After so many years treating pain patients, I’m sure that Dr. Webster could have found dozens of success stories to share–but–that would not be reality. He shares the “painful truth” that some will commit suicide rather than face endless years in pain, marriages will fail, access to necessary care will be limited and, yes, some will become addicted and abuse their medication. These parts were difficult for me to read because part of the stigma we face as pain patients is that we’re all addicts, doctor-shoppers, etc.–all of the horrible labels placed on us by ignorance.

Part Two of the book moves the focus from the individual to society to discuss “the large-scale problems that must be solved if we’re going to make more progress against pain.”

It begins with a very personal look into the life of Dr. Webster himself and the fear that healthcare providers face from the DEA. He makes an excellent point that “no doctor is punished for mistaking a pain patient for a drug abuser and refusing to prescribe pain medications. It’s easier to err on the side of safety.” Well-meaning efforts to address the very real problems of drug abuse and addiction have the unfortunate result of impacting legitimate patients (and health care providers) simply looking to find an effective treatment for this disease.

Webster refers to this as “the chilling effect.”

It’s changing the way some physicians practice medicine and what treatments they recommend. It’s introducing suspicion and misunderstanding into the patient-physician relationship. It’s making it more difficult for people holding opioid prescriptions to get those prescriptions filled.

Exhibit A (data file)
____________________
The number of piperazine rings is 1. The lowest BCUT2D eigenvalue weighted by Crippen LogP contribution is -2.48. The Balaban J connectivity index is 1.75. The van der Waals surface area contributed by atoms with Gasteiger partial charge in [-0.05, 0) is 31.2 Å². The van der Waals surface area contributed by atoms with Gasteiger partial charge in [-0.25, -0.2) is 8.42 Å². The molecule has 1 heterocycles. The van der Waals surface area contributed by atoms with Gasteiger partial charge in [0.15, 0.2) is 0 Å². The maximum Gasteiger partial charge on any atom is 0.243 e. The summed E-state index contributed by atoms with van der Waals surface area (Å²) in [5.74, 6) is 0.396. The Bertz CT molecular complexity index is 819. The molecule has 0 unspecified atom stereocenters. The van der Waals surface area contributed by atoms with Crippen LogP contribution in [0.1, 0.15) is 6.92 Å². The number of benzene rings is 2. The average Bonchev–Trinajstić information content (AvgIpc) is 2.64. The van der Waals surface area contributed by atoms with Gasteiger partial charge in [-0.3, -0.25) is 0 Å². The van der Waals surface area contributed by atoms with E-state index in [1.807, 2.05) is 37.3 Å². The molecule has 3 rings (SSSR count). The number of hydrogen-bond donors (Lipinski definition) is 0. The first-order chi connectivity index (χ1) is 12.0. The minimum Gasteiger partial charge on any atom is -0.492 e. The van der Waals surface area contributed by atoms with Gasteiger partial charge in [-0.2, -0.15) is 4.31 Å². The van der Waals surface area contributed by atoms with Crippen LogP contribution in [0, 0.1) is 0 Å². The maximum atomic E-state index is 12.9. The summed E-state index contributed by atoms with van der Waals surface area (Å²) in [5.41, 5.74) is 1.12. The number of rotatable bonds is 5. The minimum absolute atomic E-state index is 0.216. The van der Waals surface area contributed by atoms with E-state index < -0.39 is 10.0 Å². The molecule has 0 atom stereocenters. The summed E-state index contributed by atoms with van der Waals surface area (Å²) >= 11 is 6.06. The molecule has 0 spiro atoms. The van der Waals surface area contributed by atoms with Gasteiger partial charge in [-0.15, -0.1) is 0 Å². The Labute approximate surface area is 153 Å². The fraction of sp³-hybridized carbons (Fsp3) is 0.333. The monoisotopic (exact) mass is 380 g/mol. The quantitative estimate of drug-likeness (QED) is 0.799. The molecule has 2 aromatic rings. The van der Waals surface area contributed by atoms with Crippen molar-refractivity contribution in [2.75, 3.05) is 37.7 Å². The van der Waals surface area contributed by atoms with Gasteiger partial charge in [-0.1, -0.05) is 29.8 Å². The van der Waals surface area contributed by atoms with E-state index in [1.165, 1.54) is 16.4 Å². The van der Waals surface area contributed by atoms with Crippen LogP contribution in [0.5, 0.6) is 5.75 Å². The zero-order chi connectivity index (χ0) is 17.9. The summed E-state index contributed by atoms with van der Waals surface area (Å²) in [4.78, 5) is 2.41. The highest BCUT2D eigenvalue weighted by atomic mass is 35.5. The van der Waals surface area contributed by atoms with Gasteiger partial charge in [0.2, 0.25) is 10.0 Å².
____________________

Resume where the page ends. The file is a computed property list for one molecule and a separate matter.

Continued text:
He even asks if doctors will soon ask themselves if it’s worth it to treat pain patients.

The “chilling effect” isn’t just something seen in the medical community. Dr. Webster asked some tough questions like:

  • Why do the deaths of people who overdose on opioids receive so much more attention than the deaths of those who couldn’t stand the pain without their opioid treatment?
  • Why is the financial motivation of pharmaceutical companies scrutinized while the financial motivations of medical bill payers are overlooked?
  • Has our society made any progress in relieving pain?
  • Even as our scientific understanding of pain and how to relieve it continues to improve, are we failing to make progress on delivering care to those who need it when they need it?

One painful fact that is often overlooked–50 percent of all people with chronic pain consider suicide at some point.

Dr. Webster offers three areas that need to change that “stand out above all others.”

We need to…
  • Ramp up research efforts to discover better therapies for pain
  • Improve and extend insurance coverage so that people in pain can get the care that’s available
  • Treat all people in pain with dignity and respect

I hope that anyone taking time to read this will see the need to not just read this book, but to do everything they can to share it with others (social media, write a blog, write a review)—and—help to shed light on this widespread problem in our society.

For more information, visit A documentary on the book will air in the Fall.